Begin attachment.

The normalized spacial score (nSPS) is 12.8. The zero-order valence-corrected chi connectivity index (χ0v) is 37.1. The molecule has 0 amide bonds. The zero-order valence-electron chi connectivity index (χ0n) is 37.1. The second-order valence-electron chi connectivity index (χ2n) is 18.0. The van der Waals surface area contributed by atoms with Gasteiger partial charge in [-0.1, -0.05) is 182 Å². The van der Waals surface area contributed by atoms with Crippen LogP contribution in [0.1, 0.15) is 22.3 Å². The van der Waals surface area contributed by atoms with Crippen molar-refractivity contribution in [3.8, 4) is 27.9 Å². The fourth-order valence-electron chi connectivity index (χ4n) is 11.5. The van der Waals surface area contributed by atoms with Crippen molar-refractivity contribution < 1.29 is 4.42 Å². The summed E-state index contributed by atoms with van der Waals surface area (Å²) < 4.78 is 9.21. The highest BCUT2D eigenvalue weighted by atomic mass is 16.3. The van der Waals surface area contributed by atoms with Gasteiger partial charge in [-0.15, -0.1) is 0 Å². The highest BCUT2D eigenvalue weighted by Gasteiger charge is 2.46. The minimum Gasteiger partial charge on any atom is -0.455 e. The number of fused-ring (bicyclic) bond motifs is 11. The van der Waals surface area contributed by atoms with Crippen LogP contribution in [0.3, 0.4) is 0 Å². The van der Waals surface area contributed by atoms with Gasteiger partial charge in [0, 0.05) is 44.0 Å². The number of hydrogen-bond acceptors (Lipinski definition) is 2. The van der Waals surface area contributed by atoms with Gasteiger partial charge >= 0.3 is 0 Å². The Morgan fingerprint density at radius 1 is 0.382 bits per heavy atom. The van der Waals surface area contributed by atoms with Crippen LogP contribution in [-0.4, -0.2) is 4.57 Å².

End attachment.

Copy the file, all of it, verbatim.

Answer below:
The normalized spacial score (nSPS) is 12.8. The zero-order valence-corrected chi connectivity index (χ0v) is 37.1. The molecule has 0 amide bonds. The zero-order valence-electron chi connectivity index (χ0n) is 37.1. The second-order valence-electron chi connectivity index (χ2n) is 18.0. The van der Waals surface area contributed by atoms with Gasteiger partial charge in [-0.1, -0.05) is 182 Å². The van der Waals surface area contributed by atoms with Crippen LogP contribution in [0.1, 0.15) is 22.3 Å². The van der Waals surface area contributed by atoms with Crippen molar-refractivity contribution in [3.8, 4) is 27.9 Å². The fourth-order valence-electron chi connectivity index (χ4n) is 11.5. The van der Waals surface area contributed by atoms with Crippen molar-refractivity contribution < 1.29 is 4.42 Å². The summed E-state index contributed by atoms with van der Waals surface area (Å²) < 4.78 is 9.21. The highest BCUT2D eigenvalue weighted by atomic mass is 16.3. The van der Waals surface area contributed by atoms with Gasteiger partial charge in [-0.15, -0.1) is 0 Å². The highest BCUT2D eigenvalue weighted by Gasteiger charge is 2.46. The minimum Gasteiger partial charge on any atom is -0.455 e. The number of fused-ring (bicyclic) bond motifs is 11. The van der Waals surface area contributed by atoms with Crippen LogP contribution in [0.3, 0.4) is 0 Å². The van der Waals surface area contributed by atoms with Gasteiger partial charge in [0, 0.05) is 44.0 Å². The number of hydrogen-bond acceptors (Lipinski definition) is 2. The van der Waals surface area contributed by atoms with Gasteiger partial charge >= 0.3 is 0 Å². The Morgan fingerprint density at radius 1 is 0.382 bits per heavy atom. The van der Waals surface area contributed by atoms with Crippen LogP contribution in [-0.4, -0.2) is 4.57 Å².